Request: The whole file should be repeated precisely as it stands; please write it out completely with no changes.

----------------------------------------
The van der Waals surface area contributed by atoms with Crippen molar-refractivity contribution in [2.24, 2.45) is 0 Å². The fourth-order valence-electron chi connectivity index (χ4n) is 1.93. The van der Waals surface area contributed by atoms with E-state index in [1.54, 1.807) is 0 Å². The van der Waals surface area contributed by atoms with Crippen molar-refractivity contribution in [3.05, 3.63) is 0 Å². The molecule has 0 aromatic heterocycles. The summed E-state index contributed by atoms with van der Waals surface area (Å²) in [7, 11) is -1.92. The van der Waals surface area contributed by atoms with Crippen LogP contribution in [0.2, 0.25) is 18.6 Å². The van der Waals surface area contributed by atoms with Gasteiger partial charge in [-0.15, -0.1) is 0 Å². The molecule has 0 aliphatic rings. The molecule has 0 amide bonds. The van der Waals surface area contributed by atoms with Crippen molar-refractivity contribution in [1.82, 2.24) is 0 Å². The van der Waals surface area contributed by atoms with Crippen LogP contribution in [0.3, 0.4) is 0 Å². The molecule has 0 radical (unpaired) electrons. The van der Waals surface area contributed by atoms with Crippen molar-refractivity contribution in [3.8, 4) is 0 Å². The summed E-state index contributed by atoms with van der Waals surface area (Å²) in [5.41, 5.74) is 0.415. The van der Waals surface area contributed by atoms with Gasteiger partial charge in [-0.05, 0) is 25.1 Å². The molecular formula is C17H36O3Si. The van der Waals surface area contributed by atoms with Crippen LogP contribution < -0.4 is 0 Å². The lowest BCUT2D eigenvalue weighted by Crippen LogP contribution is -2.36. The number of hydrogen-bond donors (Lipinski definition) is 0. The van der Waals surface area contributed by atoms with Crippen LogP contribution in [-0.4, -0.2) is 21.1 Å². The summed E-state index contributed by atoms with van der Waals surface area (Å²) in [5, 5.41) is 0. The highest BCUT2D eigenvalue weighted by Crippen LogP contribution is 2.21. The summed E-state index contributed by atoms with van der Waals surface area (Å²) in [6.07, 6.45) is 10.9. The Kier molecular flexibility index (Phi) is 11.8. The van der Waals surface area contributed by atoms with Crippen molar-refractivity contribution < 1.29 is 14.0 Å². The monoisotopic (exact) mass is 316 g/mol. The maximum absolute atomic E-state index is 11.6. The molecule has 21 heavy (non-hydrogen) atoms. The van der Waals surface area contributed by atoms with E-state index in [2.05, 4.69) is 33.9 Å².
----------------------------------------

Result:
The van der Waals surface area contributed by atoms with Crippen molar-refractivity contribution in [2.24, 2.45) is 0 Å². The fourth-order valence-electron chi connectivity index (χ4n) is 1.93. The van der Waals surface area contributed by atoms with E-state index in [1.54, 1.807) is 0 Å². The van der Waals surface area contributed by atoms with Crippen molar-refractivity contribution in [3.05, 3.63) is 0 Å². The molecule has 0 aromatic heterocycles. The summed E-state index contributed by atoms with van der Waals surface area (Å²) in [7, 11) is -1.92. The van der Waals surface area contributed by atoms with Crippen LogP contribution in [0.2, 0.25) is 18.6 Å². The van der Waals surface area contributed by atoms with Gasteiger partial charge in [-0.15, -0.1) is 0 Å². The molecule has 0 aliphatic rings. The molecule has 0 amide bonds. The van der Waals surface area contributed by atoms with Crippen molar-refractivity contribution in [1.82, 2.24) is 0 Å². The van der Waals surface area contributed by atoms with Crippen LogP contribution in [0.3, 0.4) is 0 Å². The molecule has 0 radical (unpaired) electrons. The van der Waals surface area contributed by atoms with Crippen molar-refractivity contribution in [3.8, 4) is 0 Å². The summed E-state index contributed by atoms with van der Waals surface area (Å²) in [5.41, 5.74) is 0.415. The van der Waals surface area contributed by atoms with Gasteiger partial charge in [-0.05, 0) is 25.1 Å². The molecular formula is C17H36O3Si. The van der Waals surface area contributed by atoms with Crippen LogP contribution < -0.4 is 0 Å². The lowest BCUT2D eigenvalue weighted by Crippen LogP contribution is -2.36. The number of hydrogen-bond donors (Lipinski definition) is 0. The van der Waals surface area contributed by atoms with Crippen LogP contribution in [-0.4, -0.2) is 21.1 Å². The summed E-state index contributed by atoms with van der Waals surface area (Å²) in [5, 5.41) is 0. The highest BCUT2D eigenvalue weighted by Crippen LogP contribution is 2.21. The summed E-state index contributed by atoms with van der Waals surface area (Å²) in [6.07, 6.45) is 10.9. The Kier molecular flexibility index (Phi) is 11.8. The van der Waals surface area contributed by atoms with Crippen molar-refractivity contribution < 1.29 is 14.0 Å². The monoisotopic (exact) mass is 316 g/mol. The maximum absolute atomic E-state index is 11.6. The molecule has 21 heavy (non-hydrogen) atoms. The van der Waals surface area contributed by atoms with E-state index in [2.05, 4.69) is 33.9 Å².